There can be few experiences quite so exquisite as being in the front row while a world-class orchestra blasts Prokofiev’s ‘Dance of the Knights’. From the moment the hellish conflict of wind and brass gave way to the menacing, soft stirring of the violins, a smile was painted on my face that refused to shift for the rest of the evening. Every section was alert and animated during the principle theme, playing with vigour and passion. The percussion, led by Matt King, were particularly strong during the Prokofiev, aided by the horns and violins.
The orchestra coped admirably with the last-minute change to conductor, with the planned maestro for the evening Vassily Sinaisky sadly indisposed due to illness. The BSO’s Young Conductor in Association took his place, and performed as if nothing was amiss. The slightest of hesitations at the close of ‘Dance of the Knights’ threatened to betray the last-minute alteration, but the professionalism of the players and Aviat himself was never in doubt.
At the close of the suite, there was a pause as the grand Steinway was wheeled out to the centre of the stage, and guest pianist Kirill Gerstein took to the stage. The orchestra ripped their way through the twenty-four themes of Rachmaninoff’s Rhapsody with consummate skill, allowing just the right amount of room for the virtuosic expertise of Gerstein to shine through without running away from the main orchestra. The piece itself is not, in my opinion, Rachmaninoff’s best – each variation on Paganini’s theme ends before the audience has time to adjust to its tonal vocabulary. The entire set is fast and technically brilliant, but lacks the emotional atmosphere of his better Piano Concertos and especially his second Symphony. After the Rhapsody an encore was unsurprisingly called for Gerstein by the impassioned audience. After two curtain calls, he obliged, playing an unfortunately unnamed piece at a blistering speed and with thick, rich melodies and harmonies that showcased his very best technical abilities, while being serenely relaxed.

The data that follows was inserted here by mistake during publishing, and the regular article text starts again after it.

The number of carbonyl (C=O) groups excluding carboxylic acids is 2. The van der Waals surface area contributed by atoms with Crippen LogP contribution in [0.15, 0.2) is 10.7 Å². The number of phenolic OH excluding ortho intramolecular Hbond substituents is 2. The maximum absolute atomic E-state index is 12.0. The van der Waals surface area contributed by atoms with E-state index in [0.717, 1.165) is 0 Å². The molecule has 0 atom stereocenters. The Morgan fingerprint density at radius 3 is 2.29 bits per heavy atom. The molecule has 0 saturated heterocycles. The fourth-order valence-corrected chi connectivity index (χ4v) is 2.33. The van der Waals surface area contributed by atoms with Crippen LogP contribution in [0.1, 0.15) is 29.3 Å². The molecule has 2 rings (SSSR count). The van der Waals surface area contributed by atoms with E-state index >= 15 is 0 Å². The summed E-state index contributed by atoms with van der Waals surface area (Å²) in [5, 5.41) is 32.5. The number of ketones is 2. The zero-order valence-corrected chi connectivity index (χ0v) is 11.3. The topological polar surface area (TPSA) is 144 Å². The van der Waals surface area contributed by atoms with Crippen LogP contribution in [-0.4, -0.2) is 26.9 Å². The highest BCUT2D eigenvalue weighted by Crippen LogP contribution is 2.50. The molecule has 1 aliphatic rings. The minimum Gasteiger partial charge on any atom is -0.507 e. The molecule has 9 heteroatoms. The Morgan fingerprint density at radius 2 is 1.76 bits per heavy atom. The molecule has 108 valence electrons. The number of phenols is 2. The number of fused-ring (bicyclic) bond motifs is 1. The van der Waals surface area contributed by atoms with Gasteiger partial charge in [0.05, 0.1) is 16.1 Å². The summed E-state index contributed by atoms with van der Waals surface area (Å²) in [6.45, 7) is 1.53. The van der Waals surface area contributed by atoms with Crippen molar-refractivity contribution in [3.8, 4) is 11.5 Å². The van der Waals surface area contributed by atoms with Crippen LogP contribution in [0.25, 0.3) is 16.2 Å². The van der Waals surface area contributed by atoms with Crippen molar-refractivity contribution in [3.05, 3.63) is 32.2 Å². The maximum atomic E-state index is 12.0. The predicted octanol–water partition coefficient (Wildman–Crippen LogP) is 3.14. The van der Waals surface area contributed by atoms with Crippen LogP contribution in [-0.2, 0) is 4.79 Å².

After the interval, the main event began. Shostakovich’s fifth symphony, a self-conscious embodiment of ‘socialist realism’, was brought to life on stage. I took a kind of morbid delight in imagining the premiere of the piece, watching with horror the expression of Stalin shift from a menacing placidity to a grimace at certain points of loud playing. The grimly evocative melodies and forced rejoicing of the final march were conveyed with stunning power by the brass, and by the Trumpets and Trombones in particular, led by Chris Avison and Kevin Morgan respectively. I was pleased to see a return to white tie for this performance, lending the concert a sense of occasion that befitted the pieces played.
If you’re aged between 18-25, I urge you to take advantage of the BSO’s ‘Vibes’ programme, which offers £5 tickets to concerts at Lighthouse Poole, Great Hall Exeter, Portsmouth Guildhall, and Bournemouth Pavilion. This offer should be taken up regardless of whether you’re a young but passionate admirer of classical music, or something of a debutante to the scene looking for an opportunity to experience a live orchestra at a low price. There is a dire need for classical music to attract a younger audience, and I am pleased to see the BSO taking the initiative to offer lower rates to young people. Making the concert price as little of an obstacle as possible will remove the excuse of cost for students to attend world-class orchestral concerts on their doorstep. For more information, and to register for a ‘Vibes’ card, please visit: https://www.bsolive.com/vibes/
– by Thomas Gordon-Colebrooke